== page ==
New Indira Gandhi National Center for Arts Envisions itself the Smithsonian of the East

Much of India's knowledge, accrued over three millennia, lies mummified overseas – in France, Germany and Britain – locked in manuscript crypts, opened too infrequently by too few scholars. Some writings get published, others just get older. India now has a scheme to get them back – at last in copy form – and has built a grand home to receive them – the Indira Gandhi National Center for Arts in New Delhi (IGNCA). Established in 1985 in memory of former prime minister Mrs. Indira Gandhi, the striking, new 20-acre international center is dedicated to study and research in the field of arts related to nature, social structure and cosmology. India's present Prime Minister, P.V. Narasimha Rao, is the executive chairman or the managing board of the center. A public trust has been set up to run it for which the Ministry for Human Resource and Development has released a generous fund of US$500,000.

About 150 persons have already begun materializing the IGNCA dream. Most of them are paid only an honorarium. It is the dynamic presence of the centre's secretary Dr. Kapila Vatsyayan, a well known art historian and scholar, that has put the project on the road to success. She is clearly recognized as the center's impetus.

Like a giant banyan, IGNCA's broad umbrella of interest extends to include virtually all the arts: oral, visual (architecture sculpture, painting and graphics), photography and film and performing arts (music dance and theatre as well is folk crafts). Performances dialogue workshops, exhibitions and multimedia projects are all on the agenda.

A Five-fold Structure Presently, IGNCA has – with no short measure of pride collected one million manuscripts on microfilms and microfiches drawing on both private and public collections. These include the rare manuscripts of poet Jaydeva's Govinda, Kalidas' Maghadutam and Bharata's classic on dance, the Natyashastra. The center also has its own desktop publishing operation to print its research works and produce in-house publications.

IGNCA is made up of five divisions, each of them autonomous but interrelated through programming: Kala Nidhi, Kala Kosa, Janapada Sampada, Kala Darshan and Sutradhara. Kala Nidhi is a national information center and data bank about arts, humanities, and cultural heritage. It has a fully supported reference library of multimedia collections. It will serve as a major resource center for research in disciplines of archaeology, anthropology, history, philosophy, literature, language, crafts, etc.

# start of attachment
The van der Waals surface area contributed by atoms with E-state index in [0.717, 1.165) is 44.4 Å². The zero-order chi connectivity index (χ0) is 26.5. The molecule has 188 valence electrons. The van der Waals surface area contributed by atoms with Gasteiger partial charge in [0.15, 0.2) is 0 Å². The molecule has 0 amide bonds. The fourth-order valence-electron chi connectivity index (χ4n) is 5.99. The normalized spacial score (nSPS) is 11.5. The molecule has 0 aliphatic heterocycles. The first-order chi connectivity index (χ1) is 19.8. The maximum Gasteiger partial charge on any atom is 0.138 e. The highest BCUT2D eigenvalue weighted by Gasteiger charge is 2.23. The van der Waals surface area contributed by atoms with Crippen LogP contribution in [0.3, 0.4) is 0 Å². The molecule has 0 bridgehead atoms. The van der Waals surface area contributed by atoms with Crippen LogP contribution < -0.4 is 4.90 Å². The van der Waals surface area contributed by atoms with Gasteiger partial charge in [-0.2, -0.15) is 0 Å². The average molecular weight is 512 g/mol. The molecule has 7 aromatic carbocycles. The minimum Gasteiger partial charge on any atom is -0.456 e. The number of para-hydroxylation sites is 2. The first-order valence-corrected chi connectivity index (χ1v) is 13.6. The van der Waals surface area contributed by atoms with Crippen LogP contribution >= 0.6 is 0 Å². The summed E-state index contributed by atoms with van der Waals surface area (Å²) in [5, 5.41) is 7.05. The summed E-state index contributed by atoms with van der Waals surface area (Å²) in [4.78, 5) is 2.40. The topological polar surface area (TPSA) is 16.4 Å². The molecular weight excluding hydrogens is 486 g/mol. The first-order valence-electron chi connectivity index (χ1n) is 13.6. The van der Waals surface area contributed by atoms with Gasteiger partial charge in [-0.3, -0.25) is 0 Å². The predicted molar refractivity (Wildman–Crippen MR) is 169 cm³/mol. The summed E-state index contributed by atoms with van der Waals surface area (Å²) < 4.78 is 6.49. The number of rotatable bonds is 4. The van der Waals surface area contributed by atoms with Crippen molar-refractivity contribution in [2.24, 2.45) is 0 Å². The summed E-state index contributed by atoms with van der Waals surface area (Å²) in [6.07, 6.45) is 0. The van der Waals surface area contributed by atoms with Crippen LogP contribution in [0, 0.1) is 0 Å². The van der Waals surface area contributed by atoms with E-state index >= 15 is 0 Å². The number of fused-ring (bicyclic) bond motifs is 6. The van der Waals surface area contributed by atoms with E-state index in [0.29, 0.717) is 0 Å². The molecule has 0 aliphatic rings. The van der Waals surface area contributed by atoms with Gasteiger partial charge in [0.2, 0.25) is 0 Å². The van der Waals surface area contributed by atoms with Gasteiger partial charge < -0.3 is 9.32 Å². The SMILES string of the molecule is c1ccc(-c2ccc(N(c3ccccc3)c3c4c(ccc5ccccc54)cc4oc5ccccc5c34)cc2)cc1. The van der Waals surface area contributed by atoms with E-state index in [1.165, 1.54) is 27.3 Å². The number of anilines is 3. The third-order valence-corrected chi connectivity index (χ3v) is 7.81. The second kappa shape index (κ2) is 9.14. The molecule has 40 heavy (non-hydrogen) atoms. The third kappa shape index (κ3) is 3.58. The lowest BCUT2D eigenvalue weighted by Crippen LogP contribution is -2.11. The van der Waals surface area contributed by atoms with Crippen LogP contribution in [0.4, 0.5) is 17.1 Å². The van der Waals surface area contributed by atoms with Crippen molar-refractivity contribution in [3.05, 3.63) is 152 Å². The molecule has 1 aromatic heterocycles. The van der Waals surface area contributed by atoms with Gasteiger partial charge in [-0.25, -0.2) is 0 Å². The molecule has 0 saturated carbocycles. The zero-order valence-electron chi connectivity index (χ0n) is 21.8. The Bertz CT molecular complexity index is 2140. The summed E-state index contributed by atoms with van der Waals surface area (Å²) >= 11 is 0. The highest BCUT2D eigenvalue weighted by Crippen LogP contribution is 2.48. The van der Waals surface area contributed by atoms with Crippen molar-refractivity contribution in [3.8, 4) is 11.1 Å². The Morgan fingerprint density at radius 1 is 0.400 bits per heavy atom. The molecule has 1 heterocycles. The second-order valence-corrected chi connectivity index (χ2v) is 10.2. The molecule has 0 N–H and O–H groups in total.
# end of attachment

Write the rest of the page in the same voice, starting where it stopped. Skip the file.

The library is already a reservoir receiving streams of invaluable personal collections Dr. Suniti Kumar Chatterjee gave 20,000 books. Thakur Jaidev Singh gifted 1,500 philosophy and music books. Krishna Kripalani offered original paintings and Acharya Hazari Prasad Dwivedi donated 1,500 volumes on Sanskrit and modern Indian languages. Kala Kosa, the research and publication division of the IGNCA, will publish texts relating to Indian arts, glossaries thesaureses of technical terms, reprints of critical writings and a multi volume arts encyclopedia. Their first publication Kalatattavakosa will be several volumes. The first volume contains eight fundamental Hindu philosophical areas that underpin Indian art: Brahman, Purusha, Atman, Sarira, Prana, Bija, Laksana and Silpa. Another publication series, Kalamulasastra, will bring out systematically edited texts in the original with translation. In the first phase, 24 texts have been taken for publication. They range from: Basic (Vedic) Sangita Vastu, Agama, Purana to Persian texts.

The Janapada Sampad division will be devoted to folk and tribal arts, crafts and their documentation. It will also launch lifestyle studies of India's tribal communities. Many hope that the center will award study grants to those who will sympathetically investigate tribals' needs with a primary purpose to aid them rather than give grant money to researchers whose end goal is merely academic.

IGNCA has sponsored three seminars – all knotty, philosophic affairs. The first tackled the fiercely controversial topic "space," accompanied by an interesting exhibition. Employing Sanskrit words, "khama" and "akasa," participants struggled to give form to space. Form itself was the puzzling subject of the next seminar, called "Akara," and probed how inaudible mind thoughts, verbalized words and written words relate. A beautiful exhibit focused on how script – drawing from many cultures – was more than a communication tool; it was art, serving to perpetuate the aesthetic consciousness of a people. The third seminar tried to tame time, "kala." A smaller workshop plunged into creation itself, "sristi," staying with it as far their intellects could take them without resorting to silent meditation and direct cognition.

IGNCA also intends to trace, document and better publicize India's ancient good neighboring policies when it extensively and freely traded its resources – from lofty Upanishadic vision of an all-pervasive formless God to spices, rubies and emeralds – with many great civilizations including the Mediterranean empires, Indonesia, Tibet, China and Japan. The center has garnered the richest support and encouragement from distinguished personalities around the world, who see IGNCA dedicating itself ultimately to global peace through greater understanding and respect of the earth's many diverse cultures.

Article copyright Himalayan Academy.